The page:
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Clinica Amistad relies on volunteers, donations as it continues to help those in need

Clinica Amistad relies on volunteers, donations as it continues to help those in need

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A volunteer provides care to a patient at Clinica Amistad, which is in need of donations to sustain free health services during the COVID-19 crisis. The clinic is bracing for an increase in patients due to the rise in unemployment while simultaneously experiencing a decrease in financial contributions.

Even during the pandemic, the little clinic that could has continued to treat many of Tucson’s most vulnerable patients.

“Clinica Amistad is on the front lines. We rely on volunteers — including many from the University of Arizona who have been sent home and lots of providers who are older and fall in the vulnerable age bracket and have had to step back,” said Nicole Glasner, executive director of development for the clinic.

“We have had many others who have stepped up, but we are running on a skeleton crew. We are low on lots of supplies and personal protective equipment, but we are getting through.”

A shortage of funding and supplies is nothing new for Clinica Amistad. For the past 17 years, it has offered no-cost primary and preventative health care, education and medications to low-income, uninsured people at the El Pueblo Neighborhood Center, 101 W. Irvington Road, Building 3. The clinic is open from 5 to 9 p.m. Wednesdays and Thursdays and from 10 a.m. to 2 p.m. the first Saturday of each month.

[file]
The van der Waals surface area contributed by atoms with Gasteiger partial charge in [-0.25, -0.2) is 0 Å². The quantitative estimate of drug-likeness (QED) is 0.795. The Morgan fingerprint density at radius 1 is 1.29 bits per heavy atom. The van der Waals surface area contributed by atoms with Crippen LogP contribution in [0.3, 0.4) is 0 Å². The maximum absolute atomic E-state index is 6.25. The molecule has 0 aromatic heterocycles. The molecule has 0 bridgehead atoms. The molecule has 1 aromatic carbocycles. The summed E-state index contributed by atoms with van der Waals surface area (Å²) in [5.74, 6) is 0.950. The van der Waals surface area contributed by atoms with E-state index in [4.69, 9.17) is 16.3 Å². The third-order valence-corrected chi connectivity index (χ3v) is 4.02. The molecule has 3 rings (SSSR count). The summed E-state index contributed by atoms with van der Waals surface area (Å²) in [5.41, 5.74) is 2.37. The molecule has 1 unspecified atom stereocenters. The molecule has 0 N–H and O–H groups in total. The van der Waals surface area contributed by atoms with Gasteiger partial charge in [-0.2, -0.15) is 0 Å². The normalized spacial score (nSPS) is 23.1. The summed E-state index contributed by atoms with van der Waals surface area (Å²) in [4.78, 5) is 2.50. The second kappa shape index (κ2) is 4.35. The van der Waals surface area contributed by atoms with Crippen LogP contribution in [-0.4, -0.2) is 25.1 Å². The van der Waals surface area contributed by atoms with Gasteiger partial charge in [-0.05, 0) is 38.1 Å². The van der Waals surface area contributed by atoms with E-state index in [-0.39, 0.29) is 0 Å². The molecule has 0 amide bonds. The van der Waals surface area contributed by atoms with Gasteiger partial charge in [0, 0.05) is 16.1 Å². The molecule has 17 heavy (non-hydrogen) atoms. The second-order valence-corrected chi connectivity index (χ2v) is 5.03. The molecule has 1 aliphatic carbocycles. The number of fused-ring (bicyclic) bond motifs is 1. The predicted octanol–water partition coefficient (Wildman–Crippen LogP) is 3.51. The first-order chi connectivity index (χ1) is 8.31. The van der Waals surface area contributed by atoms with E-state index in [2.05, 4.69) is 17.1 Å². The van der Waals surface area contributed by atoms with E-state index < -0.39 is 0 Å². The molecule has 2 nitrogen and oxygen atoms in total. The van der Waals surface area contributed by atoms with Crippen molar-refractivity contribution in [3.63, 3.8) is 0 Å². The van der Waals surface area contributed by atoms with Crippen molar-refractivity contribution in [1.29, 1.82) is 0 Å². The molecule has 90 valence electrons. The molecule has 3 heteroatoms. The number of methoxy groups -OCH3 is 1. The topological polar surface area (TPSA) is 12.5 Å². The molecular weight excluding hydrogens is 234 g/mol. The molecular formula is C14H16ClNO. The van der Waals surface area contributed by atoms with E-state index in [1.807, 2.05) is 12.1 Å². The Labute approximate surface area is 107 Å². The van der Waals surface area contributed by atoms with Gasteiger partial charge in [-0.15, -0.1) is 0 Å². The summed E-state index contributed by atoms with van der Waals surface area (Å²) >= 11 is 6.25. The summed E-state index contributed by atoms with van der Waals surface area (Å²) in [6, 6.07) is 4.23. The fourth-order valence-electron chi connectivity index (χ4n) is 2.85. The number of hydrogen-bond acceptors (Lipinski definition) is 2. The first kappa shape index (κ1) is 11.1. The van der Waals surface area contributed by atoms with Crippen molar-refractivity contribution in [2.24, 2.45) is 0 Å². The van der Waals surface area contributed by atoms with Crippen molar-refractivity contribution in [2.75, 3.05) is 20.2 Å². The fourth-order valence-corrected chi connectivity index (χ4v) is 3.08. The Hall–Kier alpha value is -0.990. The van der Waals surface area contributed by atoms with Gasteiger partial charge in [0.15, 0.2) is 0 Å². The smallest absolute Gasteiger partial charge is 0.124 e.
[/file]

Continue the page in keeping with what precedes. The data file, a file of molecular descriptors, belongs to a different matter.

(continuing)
Funded completely by private donations and grants, Glasner said the effort is made possible by a small administrative staff and a volunteer force of 100-plus physicians, physician assistants, nurses, pharmacists and other health-care providers.

Among those are Dr. Raymond Graap, who has worked with the clinic for the past 10 years and serves as medical director.

Graap, 84, said he and several other colleagues who are fellow octogenarians have been gratified to take protective precautions and continue their volunteerism during the crisis in spite of falling into the “high risk” age category.

“I think most of us who do similar work have had many years of experience and have a lot to give in that regard,” Graap said. “Physicians and health-care providers who have had busy lives don’t like to not be busy.

“We want to be involved in an activity that we know contributes to the general health of people in the community and that is very gratifying. We plan to continue for as long as we can do it.”

Graap said the volunteers are incentivized by the knowledge that Clinica Amistad works with an underserved segment of the population. The majority of the clinic’s patients are elderly and Hispanic and 91% fall below the national poverty level, which was defined by the U.S. Department of Health and Human Services in 2018 as an income of less than $16,240 for a household of two.

Clinica Amistad scheduled more than 2,800 appointments last year. In-house services include screenings, prescriptions and access to care in pulmonology; diabetes and endocrinology; gynecology; dermatology; cardiology; internal medicine; and optometry.